"When Alexander the Great visited Diogenes and asked whether he could do anything for the famed teacher, Diogenes replied: 'Only stand out of my light.' Perhaps some day we shall know how to heighten creativity. Until then, one of the best things we can do for creative men and women is to stand out of their light.".... ...John W. Gardner.
Commentary of the Day - December 16, 2002: Don't Ask Marilyn!
Marilyn Vos Savant publishes the popular "Ask Marilyn" column in Parade Magazine, which is distributed with the Sunday morning editions of many major newspapers. Marilyn's claims to fame are her high score on IQ tests that she took as a child (she claims to have the highest IQ on record), and her knowledge of probability theory. She frequently provides answers to counter intuitive probability questions posed by her readers, and her answers are almost always right. But like a lot of very intelligent people she sometimes overreaches when providing answers to questions where a correct response requires a knowledge of the facts as well as a keen intellect. In fact, software engineer Herb Weiner has made a specialty of catching errors in the columns that Marilyn has published. Here is recent pedagogical gaff by Marilyn.
In Marilyn's December 15, 2002 Parade Magazine column, reader Zina Yost Ingle of Vineland, N.J. asks the following:On a geometry test, Mary devises a set of steps to solve a problem. Her solution is shorter and more elegant than the method taught in class. If you were her teacher, how would you score her answer?Marilyn responds:I'd ask her to solve the problem by the method that was taught. If she could, I would give her full credit plus extra credit for the extra solution. If she could not, I would give her no credit at all: She doesn't understand what was taught in class. Methods of teaching are not necessarily the shortest and most elegant. Instead, they may simply be a good way for students to learn the principles of the subject.Marilyn's knowledge of probability theory may be vast, but her understanding of teaching and learning is only half-vast. Mary clearly deserves full credit for her answer to the problem that the teacher posed; and, she should be praised for coming up with a shorter, more elegant solution. The reason is that the teacher did not ask that the problem be solved by any particular method, at least as far as the reader's question indicates.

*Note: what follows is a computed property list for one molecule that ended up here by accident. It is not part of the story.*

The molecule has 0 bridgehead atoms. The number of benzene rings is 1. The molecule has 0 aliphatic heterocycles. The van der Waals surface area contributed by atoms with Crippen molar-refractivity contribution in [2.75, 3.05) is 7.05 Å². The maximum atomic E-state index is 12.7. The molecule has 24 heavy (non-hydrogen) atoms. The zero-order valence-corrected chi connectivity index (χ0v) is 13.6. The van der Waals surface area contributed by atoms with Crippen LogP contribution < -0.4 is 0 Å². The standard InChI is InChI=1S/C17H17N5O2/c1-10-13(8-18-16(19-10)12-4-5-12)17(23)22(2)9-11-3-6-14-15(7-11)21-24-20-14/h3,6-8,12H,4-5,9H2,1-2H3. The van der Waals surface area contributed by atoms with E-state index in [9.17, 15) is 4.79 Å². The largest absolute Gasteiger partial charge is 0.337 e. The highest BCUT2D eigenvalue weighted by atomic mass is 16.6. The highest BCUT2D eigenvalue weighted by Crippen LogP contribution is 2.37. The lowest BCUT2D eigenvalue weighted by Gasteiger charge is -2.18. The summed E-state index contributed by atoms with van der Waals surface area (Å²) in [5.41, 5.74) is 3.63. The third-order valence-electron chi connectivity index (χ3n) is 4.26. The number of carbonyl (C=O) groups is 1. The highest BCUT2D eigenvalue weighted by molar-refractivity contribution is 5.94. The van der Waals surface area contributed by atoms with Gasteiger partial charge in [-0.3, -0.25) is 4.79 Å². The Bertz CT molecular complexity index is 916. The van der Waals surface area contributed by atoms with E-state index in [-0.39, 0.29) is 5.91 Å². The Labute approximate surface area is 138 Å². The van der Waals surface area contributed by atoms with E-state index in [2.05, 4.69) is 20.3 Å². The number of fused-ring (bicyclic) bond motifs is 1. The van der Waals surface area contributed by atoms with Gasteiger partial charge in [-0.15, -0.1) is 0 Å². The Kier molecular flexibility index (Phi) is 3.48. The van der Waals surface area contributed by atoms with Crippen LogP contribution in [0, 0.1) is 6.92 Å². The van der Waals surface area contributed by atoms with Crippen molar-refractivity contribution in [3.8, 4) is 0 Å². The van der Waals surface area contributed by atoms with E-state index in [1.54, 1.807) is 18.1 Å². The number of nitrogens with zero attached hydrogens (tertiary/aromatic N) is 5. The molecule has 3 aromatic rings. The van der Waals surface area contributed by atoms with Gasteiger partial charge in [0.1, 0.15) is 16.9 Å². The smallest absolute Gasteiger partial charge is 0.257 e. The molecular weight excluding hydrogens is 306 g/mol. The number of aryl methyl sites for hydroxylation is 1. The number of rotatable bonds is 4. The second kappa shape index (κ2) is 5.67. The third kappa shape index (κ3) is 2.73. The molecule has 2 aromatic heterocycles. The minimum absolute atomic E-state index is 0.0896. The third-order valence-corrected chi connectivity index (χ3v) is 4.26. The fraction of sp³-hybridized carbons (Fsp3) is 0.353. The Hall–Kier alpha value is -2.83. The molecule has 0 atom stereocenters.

To be sure, a teacher may want to see if his or her students understand how a particular method works. In that case the question should be posed appropriately: "Using Gauss's Law show that ........". And, sometimes the teacher does want to check that the student is learning material covered in the course. In that case, the question can be posed as follows: "Using one of the methods that we have discussed in class, show that .......".
However, in absence of such caveats, it seems to the IP that we advance Mary's education far more by praising her correct (and creative) answer than by punishing her because she dared to walk outside the lines of a rigid pedagogy.
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